Manufacturing “evidence” for the historicity of 12 apostles

Creative Commons License

This work is licensed under a Creative Commons Attribution 4.0 International License.

by Neil Godfrey

An illustration of how evidence is manufactured to support historicity in biblical studies:  the twelve disciples

(The following criteria are taken from John Meier’s defence of the historicity of the Twelve, JBL, 116/4 (1997) 635-672 that promises to apply “with rigor” “the criteria of historicity” (636). This post is also in one sense a complement of my earlier post on the meanings of the names of the twelve disciples — a list that badly needs updating to incorporate a wider range of scholarly views.)

Criteria of multiple attestation

Attestation 1: It can be reasonably inferred that the author of Mark’s gospel knew of a list of names of twelve close followers of Jesus that he chose to edit and adapt to incorporate in his narrative. This is because of certain syntactical oddities in the list of names. John Meier writes of the Gospel of Mark’s list of Twelve (3:13-19) that

various repetitions, parenthetical explanations, and disruptions of syntax . . . create the overall impression that Mark is reworking and explaining an earlier tradition” (p. 645)

I don’t know if the author really was working from an earlier list, but I can accept that this is a reasonable argument to propose.

Attestation 2: Most variations in the four lists of apostolic names are minor and can be explained as the authors of Matthew and Luke’s gospels, and Acts, editing the list found in Mark’s gospel. But there is one major difference between the list found in Luke and that in Mark. Luke drops Mark’s Thaddeus and introduces Judas the son of James in his stead.

This can be interpreted as evidence that there was more than one set of names in different lists in circulation before the gospels were written. The author of the Gospel of Luke has seen the name of Jude the son of James in another list and chosen to use it in preference to a name Mark knew from his list.

This sounds reasonable, too. I actually suspect that Luke might have been written after John’s gospel, and that chances are that Luke chose to include the name of a Judas who was present at the Last Supper in John’s gospel. But not many would accept Luke being written with John in mind, so I see the plausibility that Luke was drawing from a different list of names from Mark’s.

Attestation 3: In the Gospel of John we read several references to “the twelve”. Their names are not listed. Just abrupt mentions in a couple of sections about the disciples being known as “the twelve”. Elsewhere in the gospel prominence is given names of disciples appear who do not appear in other lists. Again, this can be interpreted a number of ways, and it is reasonable to think that a party responsible for the transmission of the Gospel of John at some point knew of the “twelve” quite independently of those sources informing the synoptic gospels.

Attestation 4: One may reasonably infer that the authors of Q also knew of Jesus’ disciples numbering twelve:

{QS62}Judging Israel [Luke 22:28-30]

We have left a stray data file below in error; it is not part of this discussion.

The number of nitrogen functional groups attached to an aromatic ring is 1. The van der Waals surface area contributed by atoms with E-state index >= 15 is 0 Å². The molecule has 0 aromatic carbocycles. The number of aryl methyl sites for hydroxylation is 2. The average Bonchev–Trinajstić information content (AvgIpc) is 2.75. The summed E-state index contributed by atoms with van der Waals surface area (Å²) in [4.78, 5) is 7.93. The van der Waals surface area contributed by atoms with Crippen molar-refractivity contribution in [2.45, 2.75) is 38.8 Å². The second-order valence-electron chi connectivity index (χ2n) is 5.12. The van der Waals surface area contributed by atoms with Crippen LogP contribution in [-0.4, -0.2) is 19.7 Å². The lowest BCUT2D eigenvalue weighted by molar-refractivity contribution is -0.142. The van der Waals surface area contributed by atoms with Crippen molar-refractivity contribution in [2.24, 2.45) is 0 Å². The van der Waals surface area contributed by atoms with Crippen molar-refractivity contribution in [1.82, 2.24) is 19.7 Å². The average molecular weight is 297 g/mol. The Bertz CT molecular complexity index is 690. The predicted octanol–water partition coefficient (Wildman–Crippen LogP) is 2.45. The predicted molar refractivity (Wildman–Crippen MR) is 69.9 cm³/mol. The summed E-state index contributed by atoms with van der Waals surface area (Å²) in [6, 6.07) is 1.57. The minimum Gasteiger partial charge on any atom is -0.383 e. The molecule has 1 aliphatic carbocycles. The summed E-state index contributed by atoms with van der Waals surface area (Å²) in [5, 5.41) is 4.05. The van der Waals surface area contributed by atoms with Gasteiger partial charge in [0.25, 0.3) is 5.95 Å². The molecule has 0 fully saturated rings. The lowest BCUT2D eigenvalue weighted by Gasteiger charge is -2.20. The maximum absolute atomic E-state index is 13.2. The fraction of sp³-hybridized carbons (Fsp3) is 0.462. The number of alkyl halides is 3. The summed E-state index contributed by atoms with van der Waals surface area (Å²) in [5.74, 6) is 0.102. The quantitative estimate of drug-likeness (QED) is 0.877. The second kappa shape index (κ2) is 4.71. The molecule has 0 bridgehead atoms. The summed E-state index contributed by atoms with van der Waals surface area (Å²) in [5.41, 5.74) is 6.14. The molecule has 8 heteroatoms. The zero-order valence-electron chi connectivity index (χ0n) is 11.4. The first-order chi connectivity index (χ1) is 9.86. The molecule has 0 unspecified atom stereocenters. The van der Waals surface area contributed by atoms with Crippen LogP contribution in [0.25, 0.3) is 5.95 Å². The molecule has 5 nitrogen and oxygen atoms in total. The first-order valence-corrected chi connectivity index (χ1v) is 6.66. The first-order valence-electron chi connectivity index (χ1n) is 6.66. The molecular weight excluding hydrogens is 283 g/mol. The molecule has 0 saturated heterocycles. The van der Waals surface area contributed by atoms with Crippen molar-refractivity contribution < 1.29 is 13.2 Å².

“And you who have followed me will sit on the thrones, judging the twelve tribes of Israel.”

Attestation 5: Paul’s first letter to the Corinthians contains a passage that demonstrates a knowledge of “the twelve”:

He appeared to Cephas, then to the twelve. (I Cor. 15:5)


It is indeed plausible to interpret the above evidence to think that the author of the Gospel of Mark did not invent the notion of the twelve and that he knew of a pre-existing list of names.

It is indeed most plausible that the author of Matthew’s gospel knew only Mark’s list and reworked it a little.

At the same time, we have absolutely no way of knowing anything more about the origins of a list Mark, and through Mark Matthew, may have worked from. Such a list may conceivably have been

  1. handed down from a scribe who was attempting to preserve the names of the twelve from historical memory.
  2. It may just as conceivably have been composed by a scribe who desired to flesh out, by creating individual names, what had up till then been an abstract notion of an anonymous set of twelve disciples.
  3. Or it could have been composed by someone who made up the notion of the twelve and their names from scratch.
  4. And/Or it could have represented names with special theological or local political or symbolic meanings, constructed as a tool or weapon to be deployed in a theological debate. (Witness, for example, the implied rivalry between Mary, Peter and John in the Fourth Gospel that the author narrates in order to assert the superiority of the Johannine school over the others.)
  5. Or maybe Mark did indeed invent the notion of the twelve, and for their names he was selecting from a pool of names larger (or smaller) than 12, and that accounts for his syntactical bumps.

Who knows? We cannot know.

But if the first option (a hand-me-down from historical memory) is assumed, then we must wonder why the author of Mark appears to have found some difficulty with it and felt a need to re-write parts of it. We must also wonder about the plausibility of a list with historical provenance being unknown to the author of Matthew.